ArtlawTV: Susanna Heron on Site Specific Art

Site Specific Art – protecting the artist’s vision

Artist Susanna Heron (see also: Flickr sets) talks through her experiences of being commissioned on public art projects, the pitfalls she encounters and how to get around them. Includes an overview on the rights, roles and responsibilities of commissioners and artists.


Susanna Heron is an artist who has gained international recognition for her collaborations with architects, large-scale site specific works and drawings in shallow engraved relief. Her work is included in public collections internationally and she has had solo exhibitions at the Mead Gallery at Warwick University, Camden Art Centre and Whitechapel Art Gallery amongst others.

She has recently completed  an extensive stone relief for the lecture theatre to the new Sainsbury Laboratory for Plant Sciences in Cambridge Botanical Garden . The building is designed by Stanton Williams Architects and funded by the Gatsby Foundation for Cambridge University. It houses the Cambridge Herbarium.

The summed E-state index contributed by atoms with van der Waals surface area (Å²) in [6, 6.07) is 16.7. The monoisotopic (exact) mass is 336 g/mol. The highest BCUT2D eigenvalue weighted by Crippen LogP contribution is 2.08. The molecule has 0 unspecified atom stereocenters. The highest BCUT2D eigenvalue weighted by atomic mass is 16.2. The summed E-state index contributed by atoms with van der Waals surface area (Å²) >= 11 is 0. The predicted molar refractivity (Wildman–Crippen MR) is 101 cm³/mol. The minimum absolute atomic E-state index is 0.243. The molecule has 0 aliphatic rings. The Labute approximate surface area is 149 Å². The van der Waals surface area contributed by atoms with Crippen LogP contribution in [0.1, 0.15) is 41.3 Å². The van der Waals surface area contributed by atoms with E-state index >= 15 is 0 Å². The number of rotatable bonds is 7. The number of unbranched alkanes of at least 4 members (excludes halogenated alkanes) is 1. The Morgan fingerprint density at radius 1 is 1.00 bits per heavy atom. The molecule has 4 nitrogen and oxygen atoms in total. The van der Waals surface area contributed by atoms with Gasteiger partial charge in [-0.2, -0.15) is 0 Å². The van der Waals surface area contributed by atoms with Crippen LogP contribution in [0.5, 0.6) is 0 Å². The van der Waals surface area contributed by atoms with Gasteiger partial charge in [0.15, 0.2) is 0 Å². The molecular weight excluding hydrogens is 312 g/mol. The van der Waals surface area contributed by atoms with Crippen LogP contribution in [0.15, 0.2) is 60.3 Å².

Works include the facade of the House of Fraser in Bristol 2008, ‘Still Point’ for the garden of The Metropolitan Cathedral Liverpool 2007, an exterior work as part of the refurbishment of  the Brunswick Centre,2007.  She completed major commissions for Mint Hotel Westminster 2003, The Phoenix Initiative, Coventry 1997- 2003,   a 5 storey etched glass wall for the Marunouchi Building in Tokyo 2002, The Sunken Courtyard for Hackney Community College, Hoxton in 1997, The British Embassy in Dublin and the Council Building for the European Union in Brussels in 1995. She was made an honorary Fellow of the Royal Institute of British Architects in 1999.

Susanna Heron has lived and worked in the East End of London  since 1978 and moved to her current studio in Shoreditch in 2006.

Artist: Susanna Heron / Flickr sets
Art lawyer: Henry Lydiate
Camera: Donald Bousted
Sound: Christian Burnett
Post production: Best Bits Media
Written and produced by: Lubna Gem Arielle
Commissioned by Artquest

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This article is from the Artlaw Archive of Henry Lydiate's columns published in Art Monthly since 1976, and may contain out of date material. The article is for information only, and not for the purpose of providing legal advice. Readers should consult a solicitor for legal advice on specific matters. Artists can get free online legal information from Artquest.